The History of the Lottery

The lottery is big business in the United States, with Americans spending billions annually on tickets. Yet its ubiquity masks its complicated social and economic roots, which extend far beyond the simple act of picking numbers. Lottery has long been a popular form of gambling, but it’s also a way to raise money for public projects and other needs. States promote the lottery as a source of painless revenue, and it’s hard to deny that public services would be much worse without it. But just how valuable that tax-free money is, and how much people sacrifice for it, deserves some scrutiny.

The first modern lotteries may have originated in the 15th century, when towns in the Low Countries held them to raise funds for town fortifications and charity. A document dated 9 May 1445 at L’Ecluse mentions a lottery for a sum of 1737 florins, which was worth about US$170,000 in 2014. The practice quickly spread to England and by the 1670s, it was commonplace, even though Puritans had declared gambling a sin. By the 1750s, lotteries helped finance colonial expansion and even the Revolutionary War itself.

By the early 20th century, state-sponsored lotteries became increasingly common, and grew to be a major source of government revenue. But they remain a controversial form of gambling because they require players to voluntarily give up their own money in order to win a prize, usually a relatively small amount of cash. Despite their rocky and sometimes contradictory history, lottery games persist in the United States because they have proven to be remarkably effective at generating large amounts of revenue, while enjoying broad and stable public support.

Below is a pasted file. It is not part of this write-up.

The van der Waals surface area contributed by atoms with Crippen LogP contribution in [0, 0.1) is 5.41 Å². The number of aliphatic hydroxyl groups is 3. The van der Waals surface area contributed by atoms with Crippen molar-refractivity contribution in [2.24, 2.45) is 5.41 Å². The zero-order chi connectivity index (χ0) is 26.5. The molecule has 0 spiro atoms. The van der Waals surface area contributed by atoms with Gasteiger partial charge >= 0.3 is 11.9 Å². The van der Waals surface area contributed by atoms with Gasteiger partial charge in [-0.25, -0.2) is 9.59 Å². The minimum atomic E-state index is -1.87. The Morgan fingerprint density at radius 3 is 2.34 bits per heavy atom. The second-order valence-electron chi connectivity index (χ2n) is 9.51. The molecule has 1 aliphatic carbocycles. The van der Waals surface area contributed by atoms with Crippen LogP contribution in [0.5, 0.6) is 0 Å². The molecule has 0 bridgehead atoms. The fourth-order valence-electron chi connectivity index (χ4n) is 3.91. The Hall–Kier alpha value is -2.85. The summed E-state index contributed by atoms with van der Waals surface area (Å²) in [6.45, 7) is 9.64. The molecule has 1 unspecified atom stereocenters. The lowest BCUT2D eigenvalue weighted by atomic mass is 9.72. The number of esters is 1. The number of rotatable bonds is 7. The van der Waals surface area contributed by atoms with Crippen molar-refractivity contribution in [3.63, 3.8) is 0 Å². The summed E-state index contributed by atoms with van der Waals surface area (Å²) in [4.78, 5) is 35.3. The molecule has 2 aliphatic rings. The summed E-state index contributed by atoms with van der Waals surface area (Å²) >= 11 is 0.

Historically, state lotteries were little more than traditional raffles, with the public purchasing tickets for a drawing at some future date. But innovations in the 1970s led to a dramatic transformation of the industry. The lottery began to offer “instant” games that allowed people to buy a ticket and instantly receive the results of the draw. These games were less expensive to produce and offered much higher prizes, but with lower odds of winning than the traditional drawings.

To maintain public interest in the lottery, it became necessary to increase the jackpots to staggeringly large amounts. These super-sized prizes not only boosted sales but also attracted huge amounts of free publicity on news websites and television newscasts. They also created a “rebound effect” where the prize money was more likely to carry over to the next drawing, driving further sales.

In the end, Shirley Jackson’s story is a cautionary tale of how easily ordinary, everyday citizens can become persecuted by their neighbors for no real reason other than being picked to participate in a ritual that is seen as unjust or unlucky. It’s a reminder that evil can lurk in even the most peaceful-looking places. And it’s a warning that if people have the opportunity to change something they don’t like, they should take it.